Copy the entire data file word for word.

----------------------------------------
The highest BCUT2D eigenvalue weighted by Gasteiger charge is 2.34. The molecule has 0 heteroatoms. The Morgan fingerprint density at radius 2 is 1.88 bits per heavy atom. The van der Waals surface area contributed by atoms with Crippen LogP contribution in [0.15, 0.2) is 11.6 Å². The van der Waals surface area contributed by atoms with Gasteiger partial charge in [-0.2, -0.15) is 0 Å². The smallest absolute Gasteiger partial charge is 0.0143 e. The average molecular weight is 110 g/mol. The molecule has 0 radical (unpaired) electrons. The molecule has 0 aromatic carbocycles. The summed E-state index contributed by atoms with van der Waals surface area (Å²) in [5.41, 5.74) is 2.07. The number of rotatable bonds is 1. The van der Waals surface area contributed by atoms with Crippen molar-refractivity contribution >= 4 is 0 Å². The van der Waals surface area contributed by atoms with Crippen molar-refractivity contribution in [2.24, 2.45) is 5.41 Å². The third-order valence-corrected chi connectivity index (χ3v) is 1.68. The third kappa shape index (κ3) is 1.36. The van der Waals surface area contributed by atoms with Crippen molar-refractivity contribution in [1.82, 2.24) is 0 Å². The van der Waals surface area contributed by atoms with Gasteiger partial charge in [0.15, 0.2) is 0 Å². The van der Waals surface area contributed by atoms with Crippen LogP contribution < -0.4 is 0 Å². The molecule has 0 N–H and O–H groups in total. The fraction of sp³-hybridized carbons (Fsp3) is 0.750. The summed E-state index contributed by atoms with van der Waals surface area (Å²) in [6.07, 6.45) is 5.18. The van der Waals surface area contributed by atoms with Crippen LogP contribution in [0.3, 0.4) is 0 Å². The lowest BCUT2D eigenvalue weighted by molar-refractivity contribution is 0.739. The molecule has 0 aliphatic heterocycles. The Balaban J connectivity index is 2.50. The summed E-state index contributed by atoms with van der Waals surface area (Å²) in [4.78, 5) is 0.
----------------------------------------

The highest BCUT2D eigenvalue weighted by Gasteiger charge is 2.34. The molecule has 0 heteroatoms. The Morgan fingerprint density at radius 2 is 1.88 bits per heavy atom. The van der Waals surface area contributed by atoms with Crippen LogP contribution in [0.15, 0.2) is 11.6 Å². The van der Waals surface area contributed by atoms with Gasteiger partial charge in [-0.2, -0.15) is 0 Å². The smallest absolute Gasteiger partial charge is 0.0143 e. The average molecular weight is 110 g/mol. The molecule has 0 radical (unpaired) electrons. The molecule has 0 aromatic carbocycles. The summed E-state index contributed by atoms with van der Waals surface area (Å²) in [5.41, 5.74) is 2.07. The number of rotatable bonds is 1. The van der Waals surface area contributed by atoms with Crippen molar-refractivity contribution >= 4 is 0 Å². The van der Waals surface area contributed by atoms with Crippen molar-refractivity contribution in [2.24, 2.45) is 5.41 Å². The third-order valence-corrected chi connectivity index (χ3v) is 1.68. The third kappa shape index (κ3) is 1.36. The van der Waals surface area contributed by atoms with Crippen molar-refractivity contribution in [1.82, 2.24) is 0 Å². The van der Waals surface area contributed by atoms with Gasteiger partial charge in [0.15, 0.2) is 0 Å². The van der Waals surface area contributed by atoms with Crippen LogP contribution < -0.4 is 0 Å². The molecule has 0 N–H and O–H groups in total. The fraction of sp³-hybridized carbons (Fsp3) is 0.750. The summed E-state index contributed by atoms with van der Waals surface area (Å²) in [6.07, 6.45) is 5.18. The van der Waals surface area contributed by atoms with Crippen LogP contribution in [0.3, 0.4) is 0 Å². The lowest BCUT2D eigenvalue weighted by molar-refractivity contribution is 0.739. The molecule has 0 aliphatic heterocycles. The Balaban J connectivity index is 2.50. The summed E-state index contributed by atoms with van der Waals surface area (Å²) in [4.78, 5) is 0.